Posts Tagged ‘advertising’

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5 Questions for Jean-Francois LeBlanc

Saturday, January 5th, 2008
I met Jean-Francois LeBlanc during the Cannes International Advertising Festival last summer. He currently works for Bleublancrouge, an agency in Montréal—he has won a number of awards and done work for many well-known clients, including Coca-Cola, Toyota, Burger King, Home Depot and Bauer/Nike, among others. So naturally, I thought he would have some good advice to offer those of us who are just getting started in our careers. I sent along 5 questions to JF, and I found his answers to be incredibly interesting and entertaining. I hope you enjoy as much as I did. 1. What was your first "real" job out of school? Well!...my first job after college...hum? It was a long time ago in a galaxy far away...I was doing some cheap handmade lettering posters with just a brush and One Shot paint for a vegetable store called Le Végétarien in Sherbrooke Quebec. Ouf! At the same time I was doing some graphic work for a silkscreen printing shop in Magog at 7$/h...Nice! But it didn't matter because at night I was the lead singer (Ok I was yelling) of a Speed Metal band called Blaylök and making records, touring, was my ultimate goal. It is not an easy thing to make a career in the Metal industry and I salute you Tom Araya (Slayer rules!). So that's when I decided to go back to school to have a back up plan if the band didn't work out. Exile! Montréal here I come. After four years of Graphic Design at university I tried freelancing. It was perfect for my flexible hours with the band. "Ok sir, when are you gonna send my check, I've got a microphone to buy?" was not for me at all. So six months later I saw a fulltime graphic designer job offer that I was really interested in. This agency was called Desjardins Bibeau inc. with about 35 employees. It was really perfect except for just a small problem... "I'm sorry but we have no more computers available for you," said the creative director. "...and what about I work during the night..." stupidly I said. I really wanted this job. "Good, I'll see you tomorrow," he answered with a smile. "F@ck! What have I done? The band is going to kill me," I said to myself. 2. What was the most important thing you learned in this job? "Hello? Anyone there?" It was kind of freaky to work at night in an empty agency. I was working from 5pm to 2am. "...All by myself...Don't want to be..." was the song I had in mind. That's when I began to understand the true meaning of «responsibility». When you have no one to turn to, you double-check everything, you make decisions on your own, and so you slowly start to build your confidence. That's what this job is all about. Three months later, I was joining the rest of team during daytime. After three years of hard work and the determination to always do great things, I was offered the job of the Creative Director. A year later, the agency split in two and I became partner with Desjardins in our new agency called STATION. So long Blaylök! Design is fun and it pays more! What did I learn: Believe in faith! Never give up! Listen carefully to what people tell you, but do what you feel in your heart. Stay alert and never forget to have fun! Always smile, it's such a great job. 3. What was the hardest part about transitioning into "the real world"? What! Is there a real world? Hardest part in 7 steps:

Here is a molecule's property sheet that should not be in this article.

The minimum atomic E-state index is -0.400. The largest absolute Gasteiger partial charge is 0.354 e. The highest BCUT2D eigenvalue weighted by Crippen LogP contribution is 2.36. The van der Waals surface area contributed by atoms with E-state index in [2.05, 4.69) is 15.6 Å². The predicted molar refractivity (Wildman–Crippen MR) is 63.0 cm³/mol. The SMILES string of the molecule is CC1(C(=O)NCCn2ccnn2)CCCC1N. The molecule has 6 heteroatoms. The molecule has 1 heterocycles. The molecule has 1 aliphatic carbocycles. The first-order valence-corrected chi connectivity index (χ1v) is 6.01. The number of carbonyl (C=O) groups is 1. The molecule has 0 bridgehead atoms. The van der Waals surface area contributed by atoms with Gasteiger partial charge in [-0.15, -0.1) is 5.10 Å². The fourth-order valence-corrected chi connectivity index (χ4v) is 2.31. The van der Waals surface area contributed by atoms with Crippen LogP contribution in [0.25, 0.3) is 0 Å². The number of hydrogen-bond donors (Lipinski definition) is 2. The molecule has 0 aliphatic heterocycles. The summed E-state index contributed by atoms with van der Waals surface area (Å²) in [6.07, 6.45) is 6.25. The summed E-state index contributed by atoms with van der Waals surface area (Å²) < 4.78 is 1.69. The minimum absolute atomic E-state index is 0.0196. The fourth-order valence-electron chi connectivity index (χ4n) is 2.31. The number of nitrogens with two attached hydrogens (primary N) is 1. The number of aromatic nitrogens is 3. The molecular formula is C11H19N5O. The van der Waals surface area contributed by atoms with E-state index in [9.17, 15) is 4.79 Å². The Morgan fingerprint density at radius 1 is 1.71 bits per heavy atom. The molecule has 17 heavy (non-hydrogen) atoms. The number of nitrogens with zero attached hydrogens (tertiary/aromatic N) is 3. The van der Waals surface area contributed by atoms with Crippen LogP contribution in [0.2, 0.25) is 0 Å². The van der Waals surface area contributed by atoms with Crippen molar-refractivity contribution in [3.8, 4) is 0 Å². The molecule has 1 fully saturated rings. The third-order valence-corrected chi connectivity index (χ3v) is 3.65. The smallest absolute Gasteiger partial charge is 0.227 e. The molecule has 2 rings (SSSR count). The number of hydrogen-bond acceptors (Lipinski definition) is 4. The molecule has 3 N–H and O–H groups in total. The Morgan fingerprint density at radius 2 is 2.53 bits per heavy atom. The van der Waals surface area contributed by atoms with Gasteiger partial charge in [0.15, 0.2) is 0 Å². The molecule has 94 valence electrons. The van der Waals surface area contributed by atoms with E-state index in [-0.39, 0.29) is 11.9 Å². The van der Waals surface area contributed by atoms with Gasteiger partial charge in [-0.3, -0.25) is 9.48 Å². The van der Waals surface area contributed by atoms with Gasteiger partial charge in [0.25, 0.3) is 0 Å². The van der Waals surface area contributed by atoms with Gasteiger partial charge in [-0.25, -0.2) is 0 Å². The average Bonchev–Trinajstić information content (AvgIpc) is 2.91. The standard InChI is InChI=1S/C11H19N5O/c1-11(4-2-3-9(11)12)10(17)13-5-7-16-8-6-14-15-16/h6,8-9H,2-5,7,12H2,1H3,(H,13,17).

• 1) Clients: They have the tendency to say "NO!"
  • 2) Account people: They have the tendency to say "Not on the brief"
  • 3) Producers: They have the tendency to say : "No money"
  • 4) Media buyers: They have the tendency to say : "That's the only format available"
  • 5) The boss: He has the tendency to say : "Do this"
  • 6) The coordinators: They have the tendency to say : "Hurry up!"
  • 7) Yourself: You have the tendency to say : "It everyone else’s fault"
The hardest part is to take time to think, everything is going so fast. Also it's not always easy to work with different people with different minds and point of view. Selling your concepts to everyone is tough. You have to trust your judgment without thinking your God. Some creative have the tendency to do. It's only advertising. 4. When you first started out, where did you picture your professional life taking you? I don't really know, around the world!... Working for Coca-Cola I guess, and so I did, but that's not important. For me it was always about having fun and doing cool stuff, learning, discovering, exploring the different aspect of creativity. 5. How does your present situation compare to this original picture and how did you get there? Well I think it is close and far away at the same time, it changed and it didn't. Like I said before, it was always about seeking new experiences. I could have been a Metal dude, a film maker (witch I'm starting slowly), a painter (which I'm doing as a hobby), a writer or something else; I was and still am looking for something that is related to my imagination. There is always new things to do, and for me you can never «get there» when you have a creative mind...